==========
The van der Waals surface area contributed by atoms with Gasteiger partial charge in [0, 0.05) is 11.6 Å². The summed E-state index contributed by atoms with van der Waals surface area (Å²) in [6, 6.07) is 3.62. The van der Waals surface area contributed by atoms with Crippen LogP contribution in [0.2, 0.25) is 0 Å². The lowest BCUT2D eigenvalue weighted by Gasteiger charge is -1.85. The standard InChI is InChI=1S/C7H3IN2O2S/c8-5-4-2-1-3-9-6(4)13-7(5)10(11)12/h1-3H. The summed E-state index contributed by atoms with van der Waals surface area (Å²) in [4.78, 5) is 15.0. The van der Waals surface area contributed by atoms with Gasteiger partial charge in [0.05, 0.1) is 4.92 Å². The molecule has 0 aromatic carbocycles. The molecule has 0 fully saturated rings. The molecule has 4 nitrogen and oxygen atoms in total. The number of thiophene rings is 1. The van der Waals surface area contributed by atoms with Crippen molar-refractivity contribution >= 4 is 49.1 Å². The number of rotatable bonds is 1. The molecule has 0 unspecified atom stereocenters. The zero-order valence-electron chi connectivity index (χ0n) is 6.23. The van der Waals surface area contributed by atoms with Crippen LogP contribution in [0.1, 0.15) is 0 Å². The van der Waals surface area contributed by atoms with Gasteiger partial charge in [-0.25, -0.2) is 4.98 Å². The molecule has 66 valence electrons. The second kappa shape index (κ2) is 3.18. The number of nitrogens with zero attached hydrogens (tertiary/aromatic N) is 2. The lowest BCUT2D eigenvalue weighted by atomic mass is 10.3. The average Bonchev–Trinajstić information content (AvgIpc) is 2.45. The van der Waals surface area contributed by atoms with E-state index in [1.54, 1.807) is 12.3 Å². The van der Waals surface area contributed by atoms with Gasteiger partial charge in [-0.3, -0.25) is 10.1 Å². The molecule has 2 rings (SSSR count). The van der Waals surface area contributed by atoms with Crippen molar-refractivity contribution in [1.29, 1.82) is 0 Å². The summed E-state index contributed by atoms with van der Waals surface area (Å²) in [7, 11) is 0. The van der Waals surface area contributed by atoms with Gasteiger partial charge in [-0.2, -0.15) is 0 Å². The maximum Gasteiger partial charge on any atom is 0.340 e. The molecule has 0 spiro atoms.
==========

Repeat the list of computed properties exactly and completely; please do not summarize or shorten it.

The van der Waals surface area contributed by atoms with Gasteiger partial charge in [0, 0.05) is 11.6 Å². The summed E-state index contributed by atoms with van der Waals surface area (Å²) in [6, 6.07) is 3.62. The van der Waals surface area contributed by atoms with Crippen LogP contribution in [0.2, 0.25) is 0 Å². The lowest BCUT2D eigenvalue weighted by Gasteiger charge is -1.85. The standard InChI is InChI=1S/C7H3IN2O2S/c8-5-4-2-1-3-9-6(4)13-7(5)10(11)12/h1-3H. The summed E-state index contributed by atoms with van der Waals surface area (Å²) in [4.78, 5) is 15.0. The van der Waals surface area contributed by atoms with Gasteiger partial charge in [0.05, 0.1) is 4.92 Å². The molecule has 0 aromatic carbocycles. The molecule has 0 fully saturated rings. The molecule has 4 nitrogen and oxygen atoms in total. The number of thiophene rings is 1. The van der Waals surface area contributed by atoms with Crippen molar-refractivity contribution >= 4 is 49.1 Å². The number of rotatable bonds is 1. The molecule has 0 unspecified atom stereocenters. The zero-order valence-electron chi connectivity index (χ0n) is 6.23. The van der Waals surface area contributed by atoms with Crippen LogP contribution in [0.1, 0.15) is 0 Å². The van der Waals surface area contributed by atoms with Gasteiger partial charge in [-0.25, -0.2) is 4.98 Å². The molecule has 66 valence electrons. The second kappa shape index (κ2) is 3.18. The number of nitrogens with zero attached hydrogens (tertiary/aromatic N) is 2. The lowest BCUT2D eigenvalue weighted by atomic mass is 10.3. The average Bonchev–Trinajstić information content (AvgIpc) is 2.45. The van der Waals surface area contributed by atoms with E-state index in [1.54, 1.807) is 12.3 Å². The van der Waals surface area contributed by atoms with Gasteiger partial charge in [-0.3, -0.25) is 10.1 Å². The molecule has 2 rings (SSSR count). The van der Waals surface area contributed by atoms with Crippen molar-refractivity contribution in [1.29, 1.82) is 0 Å². The summed E-state index contributed by atoms with van der Waals surface area (Å²) in [7, 11) is 0. The van der Waals surface area contributed by atoms with Gasteiger partial charge in [-0.2, -0.15) is 0 Å². The maximum Gasteiger partial charge on any atom is 0.340 e. The molecule has 0 spiro atoms.